CMA releases guides for platforms, brands & influencers on paid promotions

Posted on: Friday 04 November 2022 | IAB UK

The Competition & Markets Authority (CMA) has worked with the Advertising Standards Authority (ASA), Ofcom, social media companies and content creators, to produce a set of resources to help those publishing and sharing paid promotions on social media to comply with consumer protection law


Three separate guides set out the expectations for social media platforms, brands and influencers about being open and upfront when it comes to paid promotions, as well as explaining the roles and responsibilities of the different regulators of online advertising. This builds on commitments made by Instagram in 2020 to tackle hidden advertising on its site.

 

Guidance for social media platforms

The ‘Compliance Principles’ set out how social media platforms should prevent and tackle hidden advertising appearing on their sites. These principles apply to all social media platforms and the CMA states that platforms such as TikTok, YouTube, Twitter, Snapchat, Pinterest and Twitch have engaged constructively with it in drawing up the guidelines.

The principles require platforms to be proactive in tackling hidden advertising, including by:

  • Providing users with tools to label commercial content and to report suspected hidden advertising
  • Improving information to content creators and influencers about what to label as a paid-for endorsement
  • Improving policies and taking action where hidden advertising is found
  • Using technology to identify suspected hidden advertising for action

 

Guidance for businesses/brands

The guide helps make brands aware of their responsibility to tackle hidden advertising. This includes:

  • Being clear with influencers who they pay or send gifts to that they must label these posts in an obvious way
  • Taking action where this does not happen – for example, contacting influencers who are promoting products or services on their behalf and asking them to remove or amend posts to accurately reflect the commercial relationship

The guidance is clear that when posts are shared as part of a wider campaign, businesses themselves can be held accountable for misleading customers, as well as influencers.

 

Guidance for influencers

The CMA’s guide reminds content creators that misleading customers through hidden adverts could be in breach of consumer protection law and that people should be able to recognise an advert as soon as they view it. This includes when influencers are paid to post, when they receive gifts and when they post on behalf of a brand they own or are employed by. Posts should clearly display that they are paid-for endorsements using #Ad or #Advert and not use unclear terms, such as: #gift, #gifted, or #spon, among other ambiguous hashtags.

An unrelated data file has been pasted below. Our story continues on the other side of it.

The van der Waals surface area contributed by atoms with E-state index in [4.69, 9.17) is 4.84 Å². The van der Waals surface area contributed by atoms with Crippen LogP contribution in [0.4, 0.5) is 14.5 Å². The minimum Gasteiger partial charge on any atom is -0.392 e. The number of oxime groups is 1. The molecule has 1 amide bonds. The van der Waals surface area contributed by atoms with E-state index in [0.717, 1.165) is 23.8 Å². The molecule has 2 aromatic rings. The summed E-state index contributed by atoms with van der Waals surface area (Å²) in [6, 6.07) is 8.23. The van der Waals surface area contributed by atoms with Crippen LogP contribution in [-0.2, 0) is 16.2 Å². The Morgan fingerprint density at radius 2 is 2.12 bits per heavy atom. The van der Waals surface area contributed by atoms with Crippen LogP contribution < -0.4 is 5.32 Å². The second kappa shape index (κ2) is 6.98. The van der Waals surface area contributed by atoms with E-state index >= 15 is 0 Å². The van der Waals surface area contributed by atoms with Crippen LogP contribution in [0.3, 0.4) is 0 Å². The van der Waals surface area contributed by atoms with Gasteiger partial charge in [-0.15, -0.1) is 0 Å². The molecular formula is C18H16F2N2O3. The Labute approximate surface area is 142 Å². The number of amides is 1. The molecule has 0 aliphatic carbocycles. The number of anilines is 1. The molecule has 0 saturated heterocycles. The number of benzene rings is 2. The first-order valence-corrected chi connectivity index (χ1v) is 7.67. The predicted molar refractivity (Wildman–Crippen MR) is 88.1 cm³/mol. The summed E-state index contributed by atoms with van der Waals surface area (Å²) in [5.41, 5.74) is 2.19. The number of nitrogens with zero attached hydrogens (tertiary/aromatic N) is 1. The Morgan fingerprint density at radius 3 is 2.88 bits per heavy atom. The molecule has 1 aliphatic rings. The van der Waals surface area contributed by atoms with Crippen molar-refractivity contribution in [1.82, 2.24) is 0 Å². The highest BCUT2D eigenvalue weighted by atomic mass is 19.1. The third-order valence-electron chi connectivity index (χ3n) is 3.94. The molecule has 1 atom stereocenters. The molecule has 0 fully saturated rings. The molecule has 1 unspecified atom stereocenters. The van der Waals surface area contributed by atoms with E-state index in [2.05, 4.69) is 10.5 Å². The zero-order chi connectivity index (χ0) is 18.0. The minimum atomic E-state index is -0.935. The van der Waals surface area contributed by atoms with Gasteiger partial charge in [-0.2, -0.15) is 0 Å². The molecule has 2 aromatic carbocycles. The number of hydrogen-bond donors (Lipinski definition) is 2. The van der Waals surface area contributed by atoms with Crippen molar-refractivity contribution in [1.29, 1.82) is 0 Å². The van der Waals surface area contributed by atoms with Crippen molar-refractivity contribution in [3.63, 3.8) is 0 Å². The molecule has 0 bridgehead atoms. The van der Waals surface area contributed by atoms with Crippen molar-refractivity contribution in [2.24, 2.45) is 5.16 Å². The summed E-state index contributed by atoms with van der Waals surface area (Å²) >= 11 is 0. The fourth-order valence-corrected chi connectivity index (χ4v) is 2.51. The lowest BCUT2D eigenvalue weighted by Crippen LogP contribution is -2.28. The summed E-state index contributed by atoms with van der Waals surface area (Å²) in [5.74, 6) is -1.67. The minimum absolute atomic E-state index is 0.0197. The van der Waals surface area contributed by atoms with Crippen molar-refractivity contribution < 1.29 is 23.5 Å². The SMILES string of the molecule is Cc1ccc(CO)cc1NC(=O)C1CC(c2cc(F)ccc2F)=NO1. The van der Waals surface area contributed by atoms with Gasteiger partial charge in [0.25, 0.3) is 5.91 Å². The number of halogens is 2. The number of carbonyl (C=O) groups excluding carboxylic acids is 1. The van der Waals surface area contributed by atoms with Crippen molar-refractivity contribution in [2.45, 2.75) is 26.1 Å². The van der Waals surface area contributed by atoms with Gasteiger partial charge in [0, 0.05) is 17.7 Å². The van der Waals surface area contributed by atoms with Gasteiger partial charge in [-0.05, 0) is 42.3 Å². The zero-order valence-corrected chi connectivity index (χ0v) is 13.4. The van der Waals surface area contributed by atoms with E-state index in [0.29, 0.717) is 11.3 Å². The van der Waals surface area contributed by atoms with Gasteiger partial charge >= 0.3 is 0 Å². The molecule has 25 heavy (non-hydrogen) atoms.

Separately, the CMA and ASA’s existing ‘Guide for influencers’ sets out clearly what influencers need to do when sharing paid-for and promoted content online. The ASA can take action to ban undisclosed ads by influencers and, where an influencer appears unwilling or unable to abide by the rules, impose further sanctions.

Guy Parker, Chief Executive of the ASA, said: “We welcome this guidance, which adds to the existing resources the ASA and CMA have produced to help platforms, brands and influencers stick to the rules. Platforms have an important role to play in making sure advertising content is clearly recognisable. We will continue to work closely with the CMA in this key area.”

For more information on the CMA’s work to improve transparency of paid-for endorsements on social media platforms, visit the social media endorsements case page including the CMA’s guides.

Written by

IAB UK

Topics

Related content

Update from CMA & Google on Privacy Sandbox

The Competition & Markets Authority (CMA) has published Google’s quarterly report, updating on binding commitments made in relation to Privacy Sandbox

Learn more

2022 Party Conferences: what we took away

Following the Conservative and Labour Party Conferences last month, here is a summary of the key themes from each that are relevant to the digital ad...

Learn more
Parliament

Michelle Donelan named as Secretary of State for Digital, Culture, Media & Sport

As Liz Truss announces her new Cabinet, Michelle Donelan replaces Nadine Dorries as Culture Secretary. Read a comment from our CEO Jon Mew

Learn more
Padlock on keyboard

What do data protection changes mean for digital advertising?

Find out more about the Government’s Data Protection and Digital Information Bill and how changes to legislation in areas like cookies and consent could...

Learn more

Why digital advertising works

Discover why digital advertising is effective for reaching your customers and building brands.